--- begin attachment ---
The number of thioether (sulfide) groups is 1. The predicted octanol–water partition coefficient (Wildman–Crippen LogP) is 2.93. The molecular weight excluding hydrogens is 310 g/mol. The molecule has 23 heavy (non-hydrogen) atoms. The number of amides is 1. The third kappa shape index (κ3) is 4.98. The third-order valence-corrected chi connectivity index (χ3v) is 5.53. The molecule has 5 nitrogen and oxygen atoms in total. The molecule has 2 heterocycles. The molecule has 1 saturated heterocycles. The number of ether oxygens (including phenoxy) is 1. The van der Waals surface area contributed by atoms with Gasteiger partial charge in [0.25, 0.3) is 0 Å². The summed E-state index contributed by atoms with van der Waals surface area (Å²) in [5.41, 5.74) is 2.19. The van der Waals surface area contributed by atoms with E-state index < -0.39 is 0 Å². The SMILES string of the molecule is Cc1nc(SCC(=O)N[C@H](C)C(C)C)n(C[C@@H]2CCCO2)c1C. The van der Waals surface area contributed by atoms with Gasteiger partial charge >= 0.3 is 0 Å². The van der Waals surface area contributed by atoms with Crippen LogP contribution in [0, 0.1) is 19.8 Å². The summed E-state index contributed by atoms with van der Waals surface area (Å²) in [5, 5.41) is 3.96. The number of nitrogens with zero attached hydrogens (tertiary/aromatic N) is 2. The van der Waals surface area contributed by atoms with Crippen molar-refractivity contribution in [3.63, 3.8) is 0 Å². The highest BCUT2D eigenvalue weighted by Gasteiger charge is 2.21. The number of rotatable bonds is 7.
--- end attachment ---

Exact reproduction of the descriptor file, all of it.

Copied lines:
The number of thioether (sulfide) groups is 1. The predicted octanol–water partition coefficient (Wildman–Crippen LogP) is 2.93. The molecular weight excluding hydrogens is 310 g/mol. The molecule has 23 heavy (non-hydrogen) atoms. The number of amides is 1. The third kappa shape index (κ3) is 4.98. The third-order valence-corrected chi connectivity index (χ3v) is 5.53. The molecule has 5 nitrogen and oxygen atoms in total. The molecule has 2 heterocycles. The molecule has 1 saturated heterocycles. The number of ether oxygens (including phenoxy) is 1. The van der Waals surface area contributed by atoms with Gasteiger partial charge in [0.25, 0.3) is 0 Å². The summed E-state index contributed by atoms with van der Waals surface area (Å²) in [5.41, 5.74) is 2.19. The van der Waals surface area contributed by atoms with E-state index < -0.39 is 0 Å². The SMILES string of the molecule is Cc1nc(SCC(=O)N[C@H](C)C(C)C)n(C[C@@H]2CCCO2)c1C. The van der Waals surface area contributed by atoms with Gasteiger partial charge >= 0.3 is 0 Å². The van der Waals surface area contributed by atoms with Crippen LogP contribution in [0, 0.1) is 19.8 Å². The summed E-state index contributed by atoms with van der Waals surface area (Å²) in [5, 5.41) is 3.96. The number of nitrogens with zero attached hydrogens (tertiary/aromatic N) is 2. The van der Waals surface area contributed by atoms with Crippen molar-refractivity contribution in [3.63, 3.8) is 0 Å². The highest BCUT2D eigenvalue weighted by Gasteiger charge is 2.21. The number of rotatable bonds is 7.